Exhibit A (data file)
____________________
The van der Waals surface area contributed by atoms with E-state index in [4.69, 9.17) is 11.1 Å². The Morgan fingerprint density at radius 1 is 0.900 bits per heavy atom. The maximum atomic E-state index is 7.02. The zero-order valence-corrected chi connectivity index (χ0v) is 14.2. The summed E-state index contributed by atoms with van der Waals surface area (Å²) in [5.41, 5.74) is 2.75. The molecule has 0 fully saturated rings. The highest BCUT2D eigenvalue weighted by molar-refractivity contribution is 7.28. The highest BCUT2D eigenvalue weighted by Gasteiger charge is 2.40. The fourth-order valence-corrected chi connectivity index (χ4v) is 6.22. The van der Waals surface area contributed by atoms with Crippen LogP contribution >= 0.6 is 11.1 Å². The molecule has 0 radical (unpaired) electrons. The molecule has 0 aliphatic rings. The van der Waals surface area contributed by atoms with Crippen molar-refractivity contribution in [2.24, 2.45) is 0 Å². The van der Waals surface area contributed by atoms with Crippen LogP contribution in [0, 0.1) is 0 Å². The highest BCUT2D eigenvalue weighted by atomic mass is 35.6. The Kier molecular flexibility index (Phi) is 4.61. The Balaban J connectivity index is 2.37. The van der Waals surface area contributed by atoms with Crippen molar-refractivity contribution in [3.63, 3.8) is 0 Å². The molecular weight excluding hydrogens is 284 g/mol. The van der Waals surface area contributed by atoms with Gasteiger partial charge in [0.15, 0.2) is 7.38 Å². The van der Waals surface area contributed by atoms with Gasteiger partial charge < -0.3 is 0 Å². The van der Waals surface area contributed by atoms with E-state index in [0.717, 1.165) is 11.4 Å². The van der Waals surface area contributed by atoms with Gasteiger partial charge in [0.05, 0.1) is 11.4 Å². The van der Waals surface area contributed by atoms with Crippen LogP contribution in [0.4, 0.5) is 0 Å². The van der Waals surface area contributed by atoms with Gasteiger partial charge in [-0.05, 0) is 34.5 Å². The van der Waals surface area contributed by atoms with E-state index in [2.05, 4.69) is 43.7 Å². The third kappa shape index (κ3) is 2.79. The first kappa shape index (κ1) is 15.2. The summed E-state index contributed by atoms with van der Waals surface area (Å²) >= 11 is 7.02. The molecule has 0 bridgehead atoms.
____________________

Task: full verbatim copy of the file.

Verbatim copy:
The van der Waals surface area contributed by atoms with E-state index in [4.69, 9.17) is 11.1 Å². The Morgan fingerprint density at radius 1 is 0.900 bits per heavy atom. The maximum atomic E-state index is 7.02. The zero-order valence-corrected chi connectivity index (χ0v) is 14.2. The summed E-state index contributed by atoms with van der Waals surface area (Å²) in [5.41, 5.74) is 2.75. The molecule has 0 fully saturated rings. The highest BCUT2D eigenvalue weighted by molar-refractivity contribution is 7.28. The highest BCUT2D eigenvalue weighted by Gasteiger charge is 2.40. The fourth-order valence-corrected chi connectivity index (χ4v) is 6.22. The van der Waals surface area contributed by atoms with Crippen LogP contribution >= 0.6 is 11.1 Å². The molecule has 0 radical (unpaired) electrons. The molecule has 0 aliphatic rings. The van der Waals surface area contributed by atoms with Crippen molar-refractivity contribution in [2.24, 2.45) is 0 Å². The van der Waals surface area contributed by atoms with Crippen LogP contribution in [0, 0.1) is 0 Å². The highest BCUT2D eigenvalue weighted by atomic mass is 35.6. The Kier molecular flexibility index (Phi) is 4.61. The Balaban J connectivity index is 2.37. The van der Waals surface area contributed by atoms with Crippen molar-refractivity contribution in [3.63, 3.8) is 0 Å². The molecular weight excluding hydrogens is 284 g/mol. The van der Waals surface area contributed by atoms with Gasteiger partial charge in [0.15, 0.2) is 7.38 Å². The van der Waals surface area contributed by atoms with Gasteiger partial charge < -0.3 is 0 Å². The van der Waals surface area contributed by atoms with E-state index in [0.717, 1.165) is 11.4 Å². The van der Waals surface area contributed by atoms with Gasteiger partial charge in [0.05, 0.1) is 11.4 Å². The van der Waals surface area contributed by atoms with Crippen LogP contribution in [0.4, 0.5) is 0 Å². The van der Waals surface area contributed by atoms with Gasteiger partial charge in [-0.05, 0) is 34.5 Å². The van der Waals surface area contributed by atoms with E-state index in [2.05, 4.69) is 43.7 Å². The third kappa shape index (κ3) is 2.79. The first kappa shape index (κ1) is 15.2. The summed E-state index contributed by atoms with van der Waals surface area (Å²) >= 11 is 7.02. The molecule has 0 bridgehead atoms.